Back in March of 2015, a full-page advert appeared in the back of various DC comics, which asked; “Would you sacrifice another world so yours can live?” If you were following Jonathan Hickman's Avengers titles around the same time, you might have asked yourself, just for a moment: since when does Batgirl run ads for Marvel's next big event That question presents essentially the same set-up as Marvel's Secret Wars, which saw Reed Richards, Black Panther, and their Illuminati friends facing the threat of alternate Earths on a collision course with their own. Eventually, it all went wrong, and Dr Doom had to take the remnants of the multiverse and combine them into a single multi-dimensional world.
Turning the page, the ad was revealed to be promoting Convergence, DC's own big event for 2015, and an entirely different story. In Convergence, an omnipotent villain pitches characters from disparate realities against one another in a multiversal battle royale. Each reality co-exists on a planet apparently of the villain's creation, a kind of 'battle-world'. Oh, hang on...
At San Diego Comic-Con on Saturday, DC announced that writer Grant Morrison has two new projects launching with the publisher in 2016. The first is a sequel to this year's acclaimed Multiversity. Called, of course, Multiversity Too, the new book will take the form of a series of graphic novels throughout next year. For the second project, Morrison will take the lead on a series of Batman: Black and White graphic novels working with various artists.
Today the 2015 Eisner nominations were announced for the awards ceremony that will take place on July 10th during San Diego Comic-Con International. There aren't a ton of surprises in this year's list --- books like Ms. Marvel, Saga, Multiversity, and Bandette led in terms of total nominations --- but as always it's good to see quality books get their due, and it was a year of positive movement in terms of gender diversity, with multiple women nominated in most major categories. We still have a ways to go, but seeing progress is a good sign.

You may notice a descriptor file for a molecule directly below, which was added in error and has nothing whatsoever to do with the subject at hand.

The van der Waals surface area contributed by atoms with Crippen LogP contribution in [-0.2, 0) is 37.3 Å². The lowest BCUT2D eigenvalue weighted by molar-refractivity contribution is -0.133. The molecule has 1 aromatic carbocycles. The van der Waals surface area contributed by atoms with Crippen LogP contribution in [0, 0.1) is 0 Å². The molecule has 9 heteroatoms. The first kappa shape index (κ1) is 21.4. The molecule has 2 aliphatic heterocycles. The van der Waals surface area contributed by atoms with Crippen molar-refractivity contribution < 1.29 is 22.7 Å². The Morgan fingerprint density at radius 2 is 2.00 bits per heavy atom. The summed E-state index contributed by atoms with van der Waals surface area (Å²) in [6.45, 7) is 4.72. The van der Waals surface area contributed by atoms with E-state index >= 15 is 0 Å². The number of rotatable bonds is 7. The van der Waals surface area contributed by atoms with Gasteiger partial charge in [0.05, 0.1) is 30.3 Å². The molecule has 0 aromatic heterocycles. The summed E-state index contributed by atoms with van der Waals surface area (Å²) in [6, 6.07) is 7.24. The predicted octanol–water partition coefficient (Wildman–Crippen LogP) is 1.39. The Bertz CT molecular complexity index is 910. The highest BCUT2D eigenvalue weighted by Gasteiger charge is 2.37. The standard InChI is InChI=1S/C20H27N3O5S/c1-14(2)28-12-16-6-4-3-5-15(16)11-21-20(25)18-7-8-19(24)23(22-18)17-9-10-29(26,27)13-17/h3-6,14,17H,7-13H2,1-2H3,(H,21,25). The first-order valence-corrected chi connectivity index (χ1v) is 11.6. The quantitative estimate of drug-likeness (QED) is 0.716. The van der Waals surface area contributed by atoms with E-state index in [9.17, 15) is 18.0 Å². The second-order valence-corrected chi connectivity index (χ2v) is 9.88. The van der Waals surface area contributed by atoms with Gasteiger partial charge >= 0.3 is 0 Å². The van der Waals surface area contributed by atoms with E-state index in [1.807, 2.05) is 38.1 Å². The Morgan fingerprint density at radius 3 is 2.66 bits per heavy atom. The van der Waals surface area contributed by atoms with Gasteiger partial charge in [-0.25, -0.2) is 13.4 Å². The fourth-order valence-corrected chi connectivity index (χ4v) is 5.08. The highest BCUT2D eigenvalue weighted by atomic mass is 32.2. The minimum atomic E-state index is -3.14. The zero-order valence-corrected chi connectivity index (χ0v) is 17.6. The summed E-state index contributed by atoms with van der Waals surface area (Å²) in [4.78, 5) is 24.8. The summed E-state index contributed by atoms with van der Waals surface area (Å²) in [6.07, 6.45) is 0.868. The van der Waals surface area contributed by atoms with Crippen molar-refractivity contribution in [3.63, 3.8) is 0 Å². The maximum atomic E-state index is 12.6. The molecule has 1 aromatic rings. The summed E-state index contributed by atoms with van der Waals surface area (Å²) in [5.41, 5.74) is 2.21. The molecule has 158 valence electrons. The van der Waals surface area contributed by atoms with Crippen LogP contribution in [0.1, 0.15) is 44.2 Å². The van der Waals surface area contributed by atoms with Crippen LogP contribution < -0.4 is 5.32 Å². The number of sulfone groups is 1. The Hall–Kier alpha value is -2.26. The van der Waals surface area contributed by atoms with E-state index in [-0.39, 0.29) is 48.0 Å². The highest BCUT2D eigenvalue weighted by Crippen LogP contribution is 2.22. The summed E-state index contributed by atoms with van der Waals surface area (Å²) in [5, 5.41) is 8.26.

Convergence is drawing ever closer; a massive not-quite-in-continuity crossover event that replaces all of DC's monthly titles for two months this spring, to throw together interpretations of characters from throughout DC history on an isolated world where they will end up fighting a lot. The event is comprised of a weekly miniseries by writer Jeff King and artists Carlo Pagulayan and Jason Paz that delivers the central overarching plot line, and a number of character-focused two-issue miniseries that will expand on the themes of the weekly series, provide additional context, and revive fan-favorite versions of many classic DC heroes and villains.
It's a huge, massively ambitious undertaking, so we spoke to DC co-publisher Dan DiDio to get a better idea about the publisher's plans, the company's overall goals for the event, and the impact it will have on the DC universe in the future.
The seventh issue of Grant Morrison's Multiversity, Mastermen, chronicles the story of Earth-10 (the pre-Crisis Earth-X), a world where the Nazis conquered America and won World War II and the Endless Reich is ruled by Overman, who's built a utopia on Hitler's massacres and doesn't feel very good about that fact.